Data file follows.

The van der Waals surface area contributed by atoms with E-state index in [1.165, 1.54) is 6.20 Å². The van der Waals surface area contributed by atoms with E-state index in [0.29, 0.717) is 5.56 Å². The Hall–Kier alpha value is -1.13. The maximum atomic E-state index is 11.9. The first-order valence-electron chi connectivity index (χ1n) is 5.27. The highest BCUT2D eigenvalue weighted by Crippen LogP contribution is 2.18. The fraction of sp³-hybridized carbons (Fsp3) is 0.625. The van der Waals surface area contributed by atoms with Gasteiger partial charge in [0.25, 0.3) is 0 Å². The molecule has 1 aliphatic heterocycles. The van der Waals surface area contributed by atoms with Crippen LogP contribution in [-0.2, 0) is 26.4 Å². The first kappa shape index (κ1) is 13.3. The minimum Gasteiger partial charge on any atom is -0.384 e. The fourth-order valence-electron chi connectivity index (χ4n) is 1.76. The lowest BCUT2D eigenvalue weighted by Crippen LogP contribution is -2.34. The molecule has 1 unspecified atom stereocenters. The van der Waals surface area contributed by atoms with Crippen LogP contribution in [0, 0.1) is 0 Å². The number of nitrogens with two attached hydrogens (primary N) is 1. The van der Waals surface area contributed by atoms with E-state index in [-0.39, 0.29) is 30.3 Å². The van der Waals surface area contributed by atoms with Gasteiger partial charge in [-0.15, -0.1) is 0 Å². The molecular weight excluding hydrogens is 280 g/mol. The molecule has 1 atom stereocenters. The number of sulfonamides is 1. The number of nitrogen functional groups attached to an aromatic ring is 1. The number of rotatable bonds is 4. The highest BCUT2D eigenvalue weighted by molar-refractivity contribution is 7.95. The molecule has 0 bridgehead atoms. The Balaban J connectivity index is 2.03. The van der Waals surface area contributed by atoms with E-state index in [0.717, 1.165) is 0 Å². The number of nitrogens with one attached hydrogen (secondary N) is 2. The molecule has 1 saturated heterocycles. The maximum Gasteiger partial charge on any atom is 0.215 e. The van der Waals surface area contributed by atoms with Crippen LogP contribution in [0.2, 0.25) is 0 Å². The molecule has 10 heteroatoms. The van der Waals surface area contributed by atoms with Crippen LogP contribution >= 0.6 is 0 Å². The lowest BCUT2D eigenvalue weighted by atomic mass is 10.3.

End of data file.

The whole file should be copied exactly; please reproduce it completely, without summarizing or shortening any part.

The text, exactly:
The van der Waals surface area contributed by atoms with E-state index in [1.165, 1.54) is 6.20 Å². The van der Waals surface area contributed by atoms with E-state index in [0.29, 0.717) is 5.56 Å². The Hall–Kier alpha value is -1.13. The maximum atomic E-state index is 11.9. The first-order valence-electron chi connectivity index (χ1n) is 5.27. The highest BCUT2D eigenvalue weighted by Crippen LogP contribution is 2.18. The fraction of sp³-hybridized carbons (Fsp3) is 0.625. The van der Waals surface area contributed by atoms with Gasteiger partial charge in [0.25, 0.3) is 0 Å². The molecule has 1 aliphatic heterocycles. The van der Waals surface area contributed by atoms with Crippen LogP contribution in [-0.2, 0) is 26.4 Å². The first kappa shape index (κ1) is 13.3. The minimum Gasteiger partial charge on any atom is -0.384 e. The fourth-order valence-electron chi connectivity index (χ4n) is 1.76. The lowest BCUT2D eigenvalue weighted by Crippen LogP contribution is -2.34. The molecule has 1 unspecified atom stereocenters. The van der Waals surface area contributed by atoms with Crippen LogP contribution in [0, 0.1) is 0 Å². The number of nitrogens with two attached hydrogens (primary N) is 1. The van der Waals surface area contributed by atoms with E-state index in [-0.39, 0.29) is 30.3 Å². The van der Waals surface area contributed by atoms with Gasteiger partial charge in [-0.15, -0.1) is 0 Å². The molecular weight excluding hydrogens is 280 g/mol. The molecule has 1 atom stereocenters. The number of sulfonamides is 1. The number of nitrogen functional groups attached to an aromatic ring is 1. The number of rotatable bonds is 4. The highest BCUT2D eigenvalue weighted by molar-refractivity contribution is 7.95. The molecule has 0 bridgehead atoms. The Balaban J connectivity index is 2.03. The van der Waals surface area contributed by atoms with E-state index in [0.717, 1.165) is 0 Å². The number of nitrogens with one attached hydrogen (secondary N) is 2. The molecule has 1 saturated heterocycles. The maximum Gasteiger partial charge on any atom is 0.215 e. The van der Waals surface area contributed by atoms with Crippen LogP contribution in [0.2, 0.25) is 0 Å². The molecule has 10 heteroatoms. The van der Waals surface area contributed by atoms with Crippen LogP contribution >= 0.6 is 0 Å². The lowest BCUT2D eigenvalue weighted by atomic mass is 10.3.